UFC legend Randy Couture dropped by CBS Sports Radio on Thursday to discuss Conor McGregor, who, fittingly, released a statement during Couture’s segment saying that he is not retiring.

McGregor, as it turns out, has “become lost in the game of promotion and forgot about the art of fighting.” He expressed a desire to “stop handing out flyers” and wants to “get back to the damn shop.” McGregor would still like to fight Nate Diaz at UFC 200 and ended his statement in all caps with, “I AM NOT RETIRED.”

Couture understands where McGregor is coming from – at least to some degree.

“I think at the end of the day, what you’re really trying to do is build your own brand,” Couture said on Tiki and Tierney. “This is where you come into conflict with the contract and the promoter. The promoter has his brand – those three letters ‘UFC’ that they want to put out there – and they’re using you as a tool to do that. But at the same time, myself and Conor McGregor, us as fighters, we’re trying to promote our own brand as well. We have to do enough in a short window we have – not only making money, but to build a brand that’s going to carry us down the road when we can’t fight anymore. I think that’s the conflict. That’s what’s going on.”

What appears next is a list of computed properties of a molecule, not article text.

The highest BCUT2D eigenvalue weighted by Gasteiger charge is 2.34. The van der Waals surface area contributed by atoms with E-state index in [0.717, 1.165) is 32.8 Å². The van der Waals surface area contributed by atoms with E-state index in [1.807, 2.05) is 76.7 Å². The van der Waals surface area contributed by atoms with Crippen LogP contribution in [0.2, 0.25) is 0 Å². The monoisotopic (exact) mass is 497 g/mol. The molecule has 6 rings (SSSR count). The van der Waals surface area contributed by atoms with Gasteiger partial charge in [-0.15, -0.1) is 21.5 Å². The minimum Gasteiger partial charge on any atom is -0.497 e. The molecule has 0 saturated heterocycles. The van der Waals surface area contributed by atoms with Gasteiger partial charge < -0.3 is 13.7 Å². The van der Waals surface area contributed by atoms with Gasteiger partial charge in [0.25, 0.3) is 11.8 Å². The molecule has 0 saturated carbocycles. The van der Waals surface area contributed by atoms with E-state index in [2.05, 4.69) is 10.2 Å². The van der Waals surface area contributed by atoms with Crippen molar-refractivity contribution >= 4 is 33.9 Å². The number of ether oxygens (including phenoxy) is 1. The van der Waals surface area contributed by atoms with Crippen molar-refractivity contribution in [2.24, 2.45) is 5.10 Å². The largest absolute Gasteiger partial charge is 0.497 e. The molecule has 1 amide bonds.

On the one hand, McGregor should take every opportunity he can to promote himself and the sport. On the other hand, if promoting takes him away from the gym to a significant degree, it will harm his career in the long run.

Either way, Couture, 52, loves that McGregor’s social-media accounts have become worldwide news. He loves that the sport has become this big.

That wasn’t guaranteed when Couture made his UFC debut in 1997.

“No, I think we were all worried the sport was going to die,” Couture said. “We were largely misunderstood. My first UFC was UFC 13 and they held the weigh-ins at the lobby at the Holiday Inn at Augusta, Georgia. I had never seen the guy I was going to find that night until he stepped on the scale in the lobby.”

Roughly 5,000 people were on hand at the Augusta Civic Center that night.

“Now obviously there’s 7- or 8,000 people showing up just for the weigh-ins,” Couture said. “The rules and everything and how it’s evolved is remarkable. It’s gone way farther than I’ve ever imagined. I think at UFC 13, there were more fights in the stands than there were in the cage. It was a whole different show.”


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